I'm currently running Curse of Strahd and due to the "horror" nature of the setting, I'd love for there to be after battle tension especially when it comes to undead and such. For example, maybe he wasn't down and out or maybe something sneaks out of the dark. However, when I'm obviously not tracking turns anymore it's clear the "danger" is over. Additionally, continuing to track turns indefinitely just seems like it'd slow the session down.

So, how can I keep the players tense when combat has actually ended but I want my players to be unsure about that?

  • \$\begingroup\$ Are you looking for an answer relating specifically to Curse of Strahd or an answer that more broadly discusses maintaining tension after combat? \$\endgroup\$ Aug 3 '18 at 17:18
  • \$\begingroup\$ Really in any setting. \$\endgroup\$
    – NikTheJedi
    Aug 3 '18 at 17:20
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    \$\begingroup\$ I'm confused, are you looking for tips on how to keep tension after battle has actually ended? Or are you looking to keep tension in cases where players think the battle has ended but it actually hasn't? \$\endgroup\$
    – Rubiksmoose
    Aug 3 '18 at 17:41
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    \$\begingroup\$ Combat has ended officially, but basically I don't want my players to know or assume based on me not tracking turns anymore \$\endgroup\$
    – NikTheJedi
    Aug 3 '18 at 20:26
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    \$\begingroup\$ @NikTheJedi That's an important detail! You should edit it into your question. Comments disappear after a while. \$\endgroup\$
    – GMJoe
    Aug 3 '18 at 23:31

Don't put so much emphasis on precise Initiative

People assume the danger is over because they assume the only danger comes from combat, and combat starts with initiative. If you start every combat with an initiative roll, everyone will know when to expect danger.

But if you use a single initiative roll for all encounters (rerolling initiative at the end of a long/short rest), you can jump into combat on a whim without the players getting too comfortable knowing when the danger/combat is over.


There are going to be a few moments where a Rogue is frustrated with an initiative of 6, but you can easily justify those moments with some good storytelling.


"Bob the Rogue (initiative 6), something about this place is extremely unnerving to you and your constant state of alertness is working against you, making you jumpy and distracted. However, Johnny the Paladin (initiative 16) is ready to bring the light to the darkness, and is the first to act in this den of evil after his short rest."

The number is set, so it's pretty easy to ask yourself why a bard might have a low initiative (hangover), or you could ask your players to fill in why their initiatives are so low.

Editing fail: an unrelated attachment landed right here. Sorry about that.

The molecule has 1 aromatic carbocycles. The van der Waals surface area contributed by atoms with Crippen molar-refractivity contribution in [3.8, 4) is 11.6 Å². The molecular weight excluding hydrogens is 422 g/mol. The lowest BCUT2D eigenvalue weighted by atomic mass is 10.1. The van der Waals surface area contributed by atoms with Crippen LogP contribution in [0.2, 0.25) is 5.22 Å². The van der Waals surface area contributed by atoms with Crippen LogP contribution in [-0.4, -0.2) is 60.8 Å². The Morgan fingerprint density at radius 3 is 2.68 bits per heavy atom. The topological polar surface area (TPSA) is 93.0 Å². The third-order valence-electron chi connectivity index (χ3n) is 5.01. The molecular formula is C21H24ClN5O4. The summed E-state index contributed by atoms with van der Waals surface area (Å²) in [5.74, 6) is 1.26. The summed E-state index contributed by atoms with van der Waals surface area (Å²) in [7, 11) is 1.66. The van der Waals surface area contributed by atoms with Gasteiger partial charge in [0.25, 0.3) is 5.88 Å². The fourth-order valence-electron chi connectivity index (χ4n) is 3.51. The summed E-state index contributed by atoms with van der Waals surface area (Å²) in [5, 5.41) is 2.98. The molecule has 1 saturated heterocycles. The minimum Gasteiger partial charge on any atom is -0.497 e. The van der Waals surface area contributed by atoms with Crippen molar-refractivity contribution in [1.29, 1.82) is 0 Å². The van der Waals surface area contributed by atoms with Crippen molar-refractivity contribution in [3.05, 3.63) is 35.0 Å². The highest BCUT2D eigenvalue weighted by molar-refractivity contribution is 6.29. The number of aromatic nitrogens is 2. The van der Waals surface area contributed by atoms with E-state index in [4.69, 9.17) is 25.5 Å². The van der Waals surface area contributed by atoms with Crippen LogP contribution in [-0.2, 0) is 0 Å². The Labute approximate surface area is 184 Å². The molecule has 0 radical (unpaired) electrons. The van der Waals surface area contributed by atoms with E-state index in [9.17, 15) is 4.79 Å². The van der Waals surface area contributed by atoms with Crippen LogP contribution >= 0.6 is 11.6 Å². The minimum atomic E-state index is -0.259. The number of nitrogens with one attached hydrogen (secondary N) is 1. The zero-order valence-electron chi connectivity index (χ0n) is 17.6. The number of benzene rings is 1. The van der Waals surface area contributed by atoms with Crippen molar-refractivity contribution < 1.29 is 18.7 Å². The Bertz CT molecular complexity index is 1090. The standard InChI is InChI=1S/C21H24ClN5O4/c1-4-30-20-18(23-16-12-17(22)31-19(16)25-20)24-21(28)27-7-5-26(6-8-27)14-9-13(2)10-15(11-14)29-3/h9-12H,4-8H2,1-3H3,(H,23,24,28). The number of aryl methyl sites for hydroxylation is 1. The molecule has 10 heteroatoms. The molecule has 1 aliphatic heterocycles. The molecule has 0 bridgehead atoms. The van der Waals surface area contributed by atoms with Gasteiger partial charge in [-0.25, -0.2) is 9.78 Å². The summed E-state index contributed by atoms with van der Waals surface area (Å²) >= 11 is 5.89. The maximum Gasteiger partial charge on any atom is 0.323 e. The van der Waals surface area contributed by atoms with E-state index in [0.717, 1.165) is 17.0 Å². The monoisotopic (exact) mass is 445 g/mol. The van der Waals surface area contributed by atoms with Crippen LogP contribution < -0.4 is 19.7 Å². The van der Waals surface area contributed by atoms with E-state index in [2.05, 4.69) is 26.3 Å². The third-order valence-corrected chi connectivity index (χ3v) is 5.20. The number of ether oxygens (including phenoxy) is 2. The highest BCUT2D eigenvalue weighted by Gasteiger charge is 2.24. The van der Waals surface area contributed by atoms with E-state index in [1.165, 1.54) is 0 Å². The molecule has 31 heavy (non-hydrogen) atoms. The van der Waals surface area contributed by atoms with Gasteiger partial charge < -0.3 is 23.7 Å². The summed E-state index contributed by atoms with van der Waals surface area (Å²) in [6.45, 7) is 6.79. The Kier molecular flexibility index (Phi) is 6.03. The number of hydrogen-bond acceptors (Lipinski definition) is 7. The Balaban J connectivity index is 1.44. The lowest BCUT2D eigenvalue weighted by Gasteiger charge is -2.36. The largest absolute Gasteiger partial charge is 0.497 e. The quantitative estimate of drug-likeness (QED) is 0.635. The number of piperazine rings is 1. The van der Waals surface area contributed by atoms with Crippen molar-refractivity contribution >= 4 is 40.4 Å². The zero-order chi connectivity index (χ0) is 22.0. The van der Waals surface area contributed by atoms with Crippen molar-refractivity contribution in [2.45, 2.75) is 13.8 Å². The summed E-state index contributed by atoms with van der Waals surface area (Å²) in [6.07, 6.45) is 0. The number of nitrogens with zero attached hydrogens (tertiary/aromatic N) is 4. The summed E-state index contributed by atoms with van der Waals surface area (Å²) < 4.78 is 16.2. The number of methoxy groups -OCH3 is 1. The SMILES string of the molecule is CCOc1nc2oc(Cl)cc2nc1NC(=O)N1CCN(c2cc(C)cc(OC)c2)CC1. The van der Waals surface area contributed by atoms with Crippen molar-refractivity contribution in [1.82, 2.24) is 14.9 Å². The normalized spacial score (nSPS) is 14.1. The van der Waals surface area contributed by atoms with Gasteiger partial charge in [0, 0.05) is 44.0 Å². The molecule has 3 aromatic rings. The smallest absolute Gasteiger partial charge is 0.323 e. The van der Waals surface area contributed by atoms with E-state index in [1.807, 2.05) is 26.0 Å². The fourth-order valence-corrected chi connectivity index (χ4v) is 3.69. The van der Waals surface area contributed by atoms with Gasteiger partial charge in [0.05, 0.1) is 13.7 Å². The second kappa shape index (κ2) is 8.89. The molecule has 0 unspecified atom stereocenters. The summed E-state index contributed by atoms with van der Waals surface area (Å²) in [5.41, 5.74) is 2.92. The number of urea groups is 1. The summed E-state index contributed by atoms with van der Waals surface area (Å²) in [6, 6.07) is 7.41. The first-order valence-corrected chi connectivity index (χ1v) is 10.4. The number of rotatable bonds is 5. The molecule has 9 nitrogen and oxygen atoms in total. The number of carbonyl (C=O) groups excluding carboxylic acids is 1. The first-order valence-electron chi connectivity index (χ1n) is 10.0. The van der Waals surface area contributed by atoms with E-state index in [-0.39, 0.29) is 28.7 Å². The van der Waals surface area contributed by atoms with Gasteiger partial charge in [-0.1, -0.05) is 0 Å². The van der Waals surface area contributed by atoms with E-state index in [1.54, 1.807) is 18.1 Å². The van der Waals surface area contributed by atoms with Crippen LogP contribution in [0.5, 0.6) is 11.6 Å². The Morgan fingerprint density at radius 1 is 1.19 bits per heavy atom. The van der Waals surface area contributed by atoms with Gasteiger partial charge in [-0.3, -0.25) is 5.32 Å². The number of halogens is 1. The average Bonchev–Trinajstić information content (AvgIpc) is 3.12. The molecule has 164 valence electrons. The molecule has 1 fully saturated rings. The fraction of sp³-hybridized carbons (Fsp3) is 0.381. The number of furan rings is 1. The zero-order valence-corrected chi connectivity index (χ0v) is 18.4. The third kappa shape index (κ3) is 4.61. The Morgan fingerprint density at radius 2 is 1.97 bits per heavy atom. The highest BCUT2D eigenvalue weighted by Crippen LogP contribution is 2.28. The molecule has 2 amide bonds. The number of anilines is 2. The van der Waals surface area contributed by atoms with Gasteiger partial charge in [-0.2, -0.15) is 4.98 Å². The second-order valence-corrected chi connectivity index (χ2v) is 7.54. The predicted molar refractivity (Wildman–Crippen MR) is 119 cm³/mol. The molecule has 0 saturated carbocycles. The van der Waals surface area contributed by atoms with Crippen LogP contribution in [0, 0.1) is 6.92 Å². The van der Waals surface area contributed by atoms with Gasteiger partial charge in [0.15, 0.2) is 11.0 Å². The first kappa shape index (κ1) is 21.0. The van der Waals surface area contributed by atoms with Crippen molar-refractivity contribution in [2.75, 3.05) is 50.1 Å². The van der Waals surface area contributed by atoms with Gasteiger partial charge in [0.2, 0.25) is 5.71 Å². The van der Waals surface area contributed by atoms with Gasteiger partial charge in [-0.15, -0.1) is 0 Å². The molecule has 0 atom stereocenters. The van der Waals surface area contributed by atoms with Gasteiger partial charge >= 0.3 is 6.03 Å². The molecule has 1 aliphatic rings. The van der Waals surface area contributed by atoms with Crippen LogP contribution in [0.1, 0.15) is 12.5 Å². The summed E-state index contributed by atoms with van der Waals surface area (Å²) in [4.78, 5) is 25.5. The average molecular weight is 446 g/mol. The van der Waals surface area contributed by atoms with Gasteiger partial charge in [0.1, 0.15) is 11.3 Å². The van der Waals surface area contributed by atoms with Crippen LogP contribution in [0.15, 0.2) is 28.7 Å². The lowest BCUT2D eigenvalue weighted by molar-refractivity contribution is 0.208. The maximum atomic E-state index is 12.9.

You can provide one-time initiative bonuses/penalties to mix it up ("since you're still dazed from that Sleep trap, Bob, your initiative is -5 until your next rest"). I have allowed players to use Inspiration to reroll their initiative, and keep the new roll if it is higher, although they'll usually just prefer to use it on something else.

Players with lower initiatives will feel like they don't get nearly as many turns, so make sure to mix it up with minor adjustments fairly frequently.


I have found that most players will prepare during their rest to improve their initiative rolls (since you bought that map from that shady merchant, the party knows the layout of the area and is more focused on individual details. Everyone's initiative gets a +3). This also puts a lot more emphasis on sleeping conditions, rather than relying on Exhaustion rules. This seems like a big deal, but it mostly just gives off the idea that their minor actions matter.

I did not have an Assassin Rogue, so I did not have any issues in that regard, but IMO the Assassin Rogue is difficult enough to play, and another option for players to feel penalties/bonuses that they deserve is a welcome addition. If an assassin buys a map and gets his sleep and eats his Wheaties before his big day, why shouldn't he deserve a +6 initiative for his contract?


On the opposite side of the spectrum, penalties can (and should) be harsh. "That big fight you guys had last night took its toll on you. You finish your long rest, since you all went back to sleep, but it was restless at best. I want you all to roll your initiatives for this rest with disadvantage".


Initiative isn't hard to track, and since it doesn't come up too often, modifying it here and there doesn't make it nearly as difficult as tracking health of baddies. I have found this does require a little more work, with players forgetting to apply the penalties/bonuses or with myself having to track a little more information, but I find it to be worth it, since the alternative is static and uninteresting regular initiative rolls.